School Lunch, in the day

January 16th, Wednesday:

  • Bibimpab Bowl (Pork, Egg, Carrot, Parsley, Fern Sprout, Bean Sprout, Spinach)
  • Milk
  • Miso Soup (Daikon Radish, Carrot)
  • Shrimp Dumplings
  • Kcal: 847

Carrots are the vegetable that appear the most in school lunch. They have lots of karotein, which we need for preventing colds. Eat lots and pass the time happily.

School lunch in Japan first began in Meiji 22 (1889) in Yamagata Prefecture at the private Chuuai Elementary School in Tsuruoka City, aimed at poor children. I don’t know that much about pre-war school lunch, but my impression is that a lot of students still brought home made lunches to school. After World War II, wide spread school lunch was instituted in Japan, and consisted of milk, bread, and a side dish. It was subsidized by the the cheap importation of wheat from America. Yah for spreading consumeristic imperialism!(苦笑)

In my hometown, we have school lunch too, of course. Back in the day, the education system was largely focused on teaching English to the kids born there, but to prevent cross-ethnicity worker strikes, providing school lunch for students to fraternize over was not a high priority. After World War II, however, school lunch was established and subsidized by importation of rice, flour, meat, and canned fruits from mainland America. (So we did better than Japan in we got to eat rice rather than bread.)

The goal of school lunch was, like in Japan, to give children at least one hot filling meal a day. Even today, the price of school lunch is kept down as much as possible. For students who cannot afford even that price, there is reduced and free school lunch program. The present author was on the reduced lunch menu, so I paid less than 50 cents everyday for school lunch. Pretty inexpensive, I think.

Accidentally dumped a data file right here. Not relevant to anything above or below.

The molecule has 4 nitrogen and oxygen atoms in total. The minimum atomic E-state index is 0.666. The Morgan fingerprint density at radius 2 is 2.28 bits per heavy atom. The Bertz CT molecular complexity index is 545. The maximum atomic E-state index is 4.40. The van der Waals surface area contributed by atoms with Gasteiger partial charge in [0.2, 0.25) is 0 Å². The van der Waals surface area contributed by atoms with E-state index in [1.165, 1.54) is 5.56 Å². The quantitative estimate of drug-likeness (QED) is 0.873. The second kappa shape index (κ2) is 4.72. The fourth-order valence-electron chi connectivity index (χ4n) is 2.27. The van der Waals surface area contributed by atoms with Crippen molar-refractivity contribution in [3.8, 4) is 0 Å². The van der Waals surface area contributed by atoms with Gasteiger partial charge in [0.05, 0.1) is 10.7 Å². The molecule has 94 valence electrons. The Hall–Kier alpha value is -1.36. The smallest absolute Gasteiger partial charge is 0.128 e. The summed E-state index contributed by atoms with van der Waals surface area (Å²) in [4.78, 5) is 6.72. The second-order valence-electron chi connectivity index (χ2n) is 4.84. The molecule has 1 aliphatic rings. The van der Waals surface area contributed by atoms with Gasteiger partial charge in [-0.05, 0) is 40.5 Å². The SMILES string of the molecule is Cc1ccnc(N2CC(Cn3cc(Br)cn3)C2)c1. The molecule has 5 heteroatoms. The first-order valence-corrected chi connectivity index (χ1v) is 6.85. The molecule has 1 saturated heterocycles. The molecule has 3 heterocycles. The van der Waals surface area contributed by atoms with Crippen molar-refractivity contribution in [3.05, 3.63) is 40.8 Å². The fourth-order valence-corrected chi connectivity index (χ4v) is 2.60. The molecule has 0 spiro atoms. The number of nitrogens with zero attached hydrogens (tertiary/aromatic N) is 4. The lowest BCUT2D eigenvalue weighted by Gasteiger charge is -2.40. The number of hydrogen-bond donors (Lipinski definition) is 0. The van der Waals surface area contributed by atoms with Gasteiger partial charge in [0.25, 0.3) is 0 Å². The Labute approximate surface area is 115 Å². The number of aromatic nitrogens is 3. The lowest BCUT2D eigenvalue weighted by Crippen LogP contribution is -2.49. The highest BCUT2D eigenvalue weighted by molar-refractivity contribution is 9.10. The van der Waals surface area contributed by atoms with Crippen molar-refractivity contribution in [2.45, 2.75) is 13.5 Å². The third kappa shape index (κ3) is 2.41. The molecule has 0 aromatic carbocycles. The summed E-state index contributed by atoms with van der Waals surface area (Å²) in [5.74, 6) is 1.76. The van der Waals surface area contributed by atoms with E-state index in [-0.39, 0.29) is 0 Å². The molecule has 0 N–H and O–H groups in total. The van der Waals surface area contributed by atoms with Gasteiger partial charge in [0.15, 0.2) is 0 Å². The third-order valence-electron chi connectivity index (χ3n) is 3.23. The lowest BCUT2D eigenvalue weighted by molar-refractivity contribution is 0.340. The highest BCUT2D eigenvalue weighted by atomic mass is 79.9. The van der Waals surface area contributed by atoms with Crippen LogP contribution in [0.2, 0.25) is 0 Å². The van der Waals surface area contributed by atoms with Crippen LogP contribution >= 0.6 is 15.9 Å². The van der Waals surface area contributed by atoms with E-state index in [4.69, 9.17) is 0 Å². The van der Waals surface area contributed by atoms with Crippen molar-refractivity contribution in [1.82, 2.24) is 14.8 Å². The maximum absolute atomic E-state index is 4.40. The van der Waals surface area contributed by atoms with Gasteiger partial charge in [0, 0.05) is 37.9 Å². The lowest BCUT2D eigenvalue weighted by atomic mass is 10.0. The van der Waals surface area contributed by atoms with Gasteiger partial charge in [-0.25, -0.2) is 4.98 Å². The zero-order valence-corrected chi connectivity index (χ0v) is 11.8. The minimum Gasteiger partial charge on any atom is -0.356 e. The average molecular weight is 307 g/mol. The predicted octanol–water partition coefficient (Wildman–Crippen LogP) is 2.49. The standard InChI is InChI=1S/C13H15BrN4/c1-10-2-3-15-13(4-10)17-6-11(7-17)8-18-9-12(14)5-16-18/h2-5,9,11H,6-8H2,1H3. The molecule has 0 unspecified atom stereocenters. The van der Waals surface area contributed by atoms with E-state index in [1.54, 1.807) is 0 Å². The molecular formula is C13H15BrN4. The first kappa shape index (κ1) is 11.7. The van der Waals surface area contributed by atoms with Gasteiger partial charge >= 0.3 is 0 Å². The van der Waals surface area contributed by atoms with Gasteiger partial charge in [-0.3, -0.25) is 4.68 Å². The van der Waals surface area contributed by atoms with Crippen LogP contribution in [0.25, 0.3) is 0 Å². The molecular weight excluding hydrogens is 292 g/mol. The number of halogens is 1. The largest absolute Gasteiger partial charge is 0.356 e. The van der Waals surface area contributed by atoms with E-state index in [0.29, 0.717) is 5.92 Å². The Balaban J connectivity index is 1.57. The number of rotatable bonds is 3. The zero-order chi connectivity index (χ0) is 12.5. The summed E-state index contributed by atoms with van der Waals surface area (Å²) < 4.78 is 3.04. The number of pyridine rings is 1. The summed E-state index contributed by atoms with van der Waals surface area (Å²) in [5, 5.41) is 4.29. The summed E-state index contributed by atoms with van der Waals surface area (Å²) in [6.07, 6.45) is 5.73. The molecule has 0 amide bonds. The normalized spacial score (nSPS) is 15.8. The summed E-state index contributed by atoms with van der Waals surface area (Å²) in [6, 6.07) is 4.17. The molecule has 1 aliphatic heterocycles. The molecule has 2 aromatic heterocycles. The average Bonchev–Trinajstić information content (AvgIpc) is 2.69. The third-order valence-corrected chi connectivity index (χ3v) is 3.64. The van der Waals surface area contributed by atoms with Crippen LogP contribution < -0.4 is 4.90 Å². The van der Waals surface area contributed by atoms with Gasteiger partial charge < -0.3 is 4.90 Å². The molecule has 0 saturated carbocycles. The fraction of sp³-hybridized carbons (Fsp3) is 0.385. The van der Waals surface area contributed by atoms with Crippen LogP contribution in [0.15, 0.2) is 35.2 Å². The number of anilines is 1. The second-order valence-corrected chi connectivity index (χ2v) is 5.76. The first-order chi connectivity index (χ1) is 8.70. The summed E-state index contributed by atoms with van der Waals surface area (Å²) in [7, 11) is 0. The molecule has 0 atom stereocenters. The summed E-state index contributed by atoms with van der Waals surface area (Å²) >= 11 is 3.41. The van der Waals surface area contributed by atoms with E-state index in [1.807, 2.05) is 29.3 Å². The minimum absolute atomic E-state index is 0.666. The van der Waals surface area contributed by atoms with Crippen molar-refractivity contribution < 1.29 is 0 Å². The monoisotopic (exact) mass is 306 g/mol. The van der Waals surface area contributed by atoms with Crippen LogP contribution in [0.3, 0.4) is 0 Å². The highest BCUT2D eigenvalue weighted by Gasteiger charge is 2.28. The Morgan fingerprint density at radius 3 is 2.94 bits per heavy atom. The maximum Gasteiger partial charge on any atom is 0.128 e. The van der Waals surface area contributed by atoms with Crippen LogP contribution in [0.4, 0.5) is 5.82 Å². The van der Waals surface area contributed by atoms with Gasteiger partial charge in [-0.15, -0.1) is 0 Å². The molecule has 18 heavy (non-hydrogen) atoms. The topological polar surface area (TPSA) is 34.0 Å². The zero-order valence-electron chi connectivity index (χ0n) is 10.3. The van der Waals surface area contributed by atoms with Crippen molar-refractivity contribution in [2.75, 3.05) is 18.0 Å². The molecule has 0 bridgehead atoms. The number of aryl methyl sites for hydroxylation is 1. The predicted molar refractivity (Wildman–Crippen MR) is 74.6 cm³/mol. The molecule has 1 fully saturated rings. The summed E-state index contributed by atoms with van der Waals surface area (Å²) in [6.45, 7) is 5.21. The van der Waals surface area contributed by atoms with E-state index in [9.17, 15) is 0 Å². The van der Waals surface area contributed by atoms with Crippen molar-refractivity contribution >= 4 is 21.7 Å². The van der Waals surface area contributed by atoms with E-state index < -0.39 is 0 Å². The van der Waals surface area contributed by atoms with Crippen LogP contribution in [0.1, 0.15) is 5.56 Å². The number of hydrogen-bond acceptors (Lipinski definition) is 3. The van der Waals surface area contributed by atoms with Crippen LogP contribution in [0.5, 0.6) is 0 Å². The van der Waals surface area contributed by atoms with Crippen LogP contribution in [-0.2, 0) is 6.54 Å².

May 18th, Friday:

  • Bibimbap Rice Bowl (Pork, Egg, Bean Sprout, Japanese Parsley,  Zenmai Fern, Spinach)
  • Milk
  • Ankake Soup (Tofu, Trefoil, Golden Oyster Mushroom)
  • Salt-Grilled Trout

Bibimbap is a Korean dish in which Korean style namul and meat is placed on top of rice and mixed together. “Bibim” means to mix, and “bap” means rice.

I can’t say I have ever eaten real Korean bibimbap. When I flew Korean Airlines to France, bibimbap was served both there and back and it was spicy to the point of being inedible. However, school lunch bibimbap is not spicy at all and I enjoy the flavour quite a lot. I doubt it tastes like korean bibimbap at all, a hypothesis underscored  by the fact that one teacher whose favorite lunch is this bibimbap has no special affinity for Korean food at all.  The main disadvantage to this lunch is that since I am not a fan of meat, I have to pick out the scary pork and fat bits before I eat the remaining vegetables and eggs. I set a rather poor example for the students. Furthermore, I would like to comment on the fish.  I did not like fish in America. Last time I ordered fish at a restaurant (visiting the sunny state of California), I could not even finish eating it, it was so bad.  But fish in Japan in invariably delightful, and today’s trout was no different. I love you, Japan. By the way,  ankake soup is a soup made by thickening the broth with potato starch, in the method so commonly used in (slimy) Chinese dishes.